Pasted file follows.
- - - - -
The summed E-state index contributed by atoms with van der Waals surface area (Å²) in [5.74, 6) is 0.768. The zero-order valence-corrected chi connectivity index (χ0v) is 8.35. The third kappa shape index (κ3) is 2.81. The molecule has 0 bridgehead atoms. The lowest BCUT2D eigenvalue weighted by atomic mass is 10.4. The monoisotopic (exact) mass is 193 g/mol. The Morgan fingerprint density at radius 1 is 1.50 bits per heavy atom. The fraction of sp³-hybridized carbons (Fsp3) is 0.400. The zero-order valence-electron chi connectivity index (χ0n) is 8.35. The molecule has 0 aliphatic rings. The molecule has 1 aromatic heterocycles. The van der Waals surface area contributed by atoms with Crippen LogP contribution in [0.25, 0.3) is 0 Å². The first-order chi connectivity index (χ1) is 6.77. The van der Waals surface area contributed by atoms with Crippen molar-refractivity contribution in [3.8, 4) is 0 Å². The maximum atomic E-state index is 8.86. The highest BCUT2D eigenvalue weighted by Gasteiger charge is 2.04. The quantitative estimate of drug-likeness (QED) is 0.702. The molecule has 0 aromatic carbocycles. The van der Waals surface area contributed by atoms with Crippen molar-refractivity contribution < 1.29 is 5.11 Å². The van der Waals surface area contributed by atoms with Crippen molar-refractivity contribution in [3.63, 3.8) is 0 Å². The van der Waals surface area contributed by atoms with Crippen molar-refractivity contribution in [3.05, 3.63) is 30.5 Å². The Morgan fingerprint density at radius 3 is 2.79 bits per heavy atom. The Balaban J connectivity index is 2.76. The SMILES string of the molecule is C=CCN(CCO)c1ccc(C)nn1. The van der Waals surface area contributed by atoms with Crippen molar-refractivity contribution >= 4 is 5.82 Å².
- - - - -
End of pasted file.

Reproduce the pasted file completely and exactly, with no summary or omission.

The summed E-state index contributed by atoms with van der Waals surface area (Å²) in [5.74, 6) is 0.768. The zero-order valence-corrected chi connectivity index (χ0v) is 8.35. The third kappa shape index (κ3) is 2.81. The molecule has 0 bridgehead atoms. The lowest BCUT2D eigenvalue weighted by atomic mass is 10.4. The monoisotopic (exact) mass is 193 g/mol. The Morgan fingerprint density at radius 1 is 1.50 bits per heavy atom. The fraction of sp³-hybridized carbons (Fsp3) is 0.400. The zero-order valence-electron chi connectivity index (χ0n) is 8.35. The molecule has 0 aliphatic rings. The molecule has 1 aromatic heterocycles. The van der Waals surface area contributed by atoms with Crippen LogP contribution in [0.25, 0.3) is 0 Å². The first-order chi connectivity index (χ1) is 6.77. The van der Waals surface area contributed by atoms with Crippen molar-refractivity contribution in [3.8, 4) is 0 Å². The maximum atomic E-state index is 8.86. The highest BCUT2D eigenvalue weighted by Gasteiger charge is 2.04. The quantitative estimate of drug-likeness (QED) is 0.702. The molecule has 0 aromatic carbocycles. The van der Waals surface area contributed by atoms with Crippen molar-refractivity contribution < 1.29 is 5.11 Å². The van der Waals surface area contributed by atoms with Crippen molar-refractivity contribution in [3.63, 3.8) is 0 Å². The van der Waals surface area contributed by atoms with Crippen molar-refractivity contribution in [3.05, 3.63) is 30.5 Å². The Morgan fingerprint density at radius 3 is 2.79 bits per heavy atom. The Balaban J connectivity index is 2.76. The SMILES string of the molecule is C=CCN(CCO)c1ccc(C)nn1. The van der Waals surface area contributed by atoms with Crippen molar-refractivity contribution >= 4 is 5.82 Å².